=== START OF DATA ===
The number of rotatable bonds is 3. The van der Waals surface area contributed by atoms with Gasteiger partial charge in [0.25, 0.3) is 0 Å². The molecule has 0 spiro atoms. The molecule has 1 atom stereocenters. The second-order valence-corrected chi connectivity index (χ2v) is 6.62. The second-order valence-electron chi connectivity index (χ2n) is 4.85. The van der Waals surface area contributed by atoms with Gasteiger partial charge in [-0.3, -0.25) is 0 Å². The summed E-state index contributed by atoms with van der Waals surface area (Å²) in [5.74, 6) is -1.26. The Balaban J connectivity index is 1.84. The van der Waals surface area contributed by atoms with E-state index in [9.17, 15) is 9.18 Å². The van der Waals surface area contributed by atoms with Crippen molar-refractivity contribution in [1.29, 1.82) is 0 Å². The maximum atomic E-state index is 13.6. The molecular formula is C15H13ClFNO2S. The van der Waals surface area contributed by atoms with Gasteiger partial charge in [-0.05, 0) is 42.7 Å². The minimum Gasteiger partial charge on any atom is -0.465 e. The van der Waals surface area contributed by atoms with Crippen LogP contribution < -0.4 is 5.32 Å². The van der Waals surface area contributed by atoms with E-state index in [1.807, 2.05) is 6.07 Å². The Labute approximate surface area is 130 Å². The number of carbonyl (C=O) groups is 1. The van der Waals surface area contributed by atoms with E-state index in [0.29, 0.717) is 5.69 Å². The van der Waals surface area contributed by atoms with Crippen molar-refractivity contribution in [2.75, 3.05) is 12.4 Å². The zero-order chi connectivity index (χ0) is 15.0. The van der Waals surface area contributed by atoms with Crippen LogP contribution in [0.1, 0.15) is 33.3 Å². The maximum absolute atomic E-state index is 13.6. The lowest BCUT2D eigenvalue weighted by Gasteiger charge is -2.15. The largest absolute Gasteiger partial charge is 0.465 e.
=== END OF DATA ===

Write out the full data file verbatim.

The number of rotatable bonds is 3. The van der Waals surface area contributed by atoms with Gasteiger partial charge in [0.25, 0.3) is 0 Å². The molecule has 0 spiro atoms. The molecule has 1 atom stereocenters. The second-order valence-corrected chi connectivity index (χ2v) is 6.62. The second-order valence-electron chi connectivity index (χ2n) is 4.85. The van der Waals surface area contributed by atoms with Gasteiger partial charge in [-0.3, -0.25) is 0 Å². The summed E-state index contributed by atoms with van der Waals surface area (Å²) in [5.74, 6) is -1.26. The Balaban J connectivity index is 1.84. The van der Waals surface area contributed by atoms with E-state index in [9.17, 15) is 9.18 Å². The van der Waals surface area contributed by atoms with Crippen molar-refractivity contribution in [1.29, 1.82) is 0 Å². The maximum atomic E-state index is 13.6. The molecular formula is C15H13ClFNO2S. The van der Waals surface area contributed by atoms with Gasteiger partial charge in [-0.05, 0) is 42.7 Å². The minimum Gasteiger partial charge on any atom is -0.465 e. The van der Waals surface area contributed by atoms with Crippen LogP contribution < -0.4 is 5.32 Å². The van der Waals surface area contributed by atoms with E-state index in [1.807, 2.05) is 6.07 Å². The Labute approximate surface area is 130 Å². The number of carbonyl (C=O) groups is 1. The van der Waals surface area contributed by atoms with E-state index in [0.29, 0.717) is 5.69 Å². The van der Waals surface area contributed by atoms with Crippen molar-refractivity contribution in [2.75, 3.05) is 12.4 Å². The zero-order chi connectivity index (χ0) is 15.0. The van der Waals surface area contributed by atoms with Crippen LogP contribution in [0.1, 0.15) is 33.3 Å². The maximum absolute atomic E-state index is 13.6. The lowest BCUT2D eigenvalue weighted by Gasteiger charge is -2.15. The largest absolute Gasteiger partial charge is 0.465 e.